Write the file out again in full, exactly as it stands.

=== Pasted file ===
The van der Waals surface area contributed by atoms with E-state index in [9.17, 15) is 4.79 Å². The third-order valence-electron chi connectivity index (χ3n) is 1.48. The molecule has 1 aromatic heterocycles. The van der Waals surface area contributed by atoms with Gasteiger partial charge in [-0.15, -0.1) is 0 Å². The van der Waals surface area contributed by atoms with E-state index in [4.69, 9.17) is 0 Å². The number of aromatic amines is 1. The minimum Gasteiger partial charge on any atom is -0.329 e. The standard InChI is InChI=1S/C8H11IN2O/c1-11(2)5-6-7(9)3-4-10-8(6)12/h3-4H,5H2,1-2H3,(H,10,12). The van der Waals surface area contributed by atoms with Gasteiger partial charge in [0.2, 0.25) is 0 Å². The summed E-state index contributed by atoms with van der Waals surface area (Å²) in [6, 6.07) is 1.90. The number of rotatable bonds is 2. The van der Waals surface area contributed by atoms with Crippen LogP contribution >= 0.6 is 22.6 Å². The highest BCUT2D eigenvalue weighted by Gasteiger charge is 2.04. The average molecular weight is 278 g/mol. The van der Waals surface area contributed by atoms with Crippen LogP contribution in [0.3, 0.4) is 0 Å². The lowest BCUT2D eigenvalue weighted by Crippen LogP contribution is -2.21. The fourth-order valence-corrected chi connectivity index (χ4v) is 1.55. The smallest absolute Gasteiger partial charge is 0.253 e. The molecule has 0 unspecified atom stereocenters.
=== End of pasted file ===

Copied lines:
The van der Waals surface area contributed by atoms with E-state index in [9.17, 15) is 4.79 Å². The third-order valence-electron chi connectivity index (χ3n) is 1.48. The molecule has 1 aromatic heterocycles. The van der Waals surface area contributed by atoms with Gasteiger partial charge in [-0.15, -0.1) is 0 Å². The van der Waals surface area contributed by atoms with E-state index in [4.69, 9.17) is 0 Å². The number of aromatic amines is 1. The minimum Gasteiger partial charge on any atom is -0.329 e. The standard InChI is InChI=1S/C8H11IN2O/c1-11(2)5-6-7(9)3-4-10-8(6)12/h3-4H,5H2,1-2H3,(H,10,12). The van der Waals surface area contributed by atoms with Gasteiger partial charge in [0.2, 0.25) is 0 Å². The summed E-state index contributed by atoms with van der Waals surface area (Å²) in [6, 6.07) is 1.90. The number of rotatable bonds is 2. The van der Waals surface area contributed by atoms with Crippen LogP contribution >= 0.6 is 22.6 Å². The highest BCUT2D eigenvalue weighted by Gasteiger charge is 2.04. The average molecular weight is 278 g/mol. The van der Waals surface area contributed by atoms with Crippen LogP contribution in [0.3, 0.4) is 0 Å². The lowest BCUT2D eigenvalue weighted by Crippen LogP contribution is -2.21. The fourth-order valence-corrected chi connectivity index (χ4v) is 1.55. The smallest absolute Gasteiger partial charge is 0.253 e. The molecule has 0 unspecified atom stereocenters.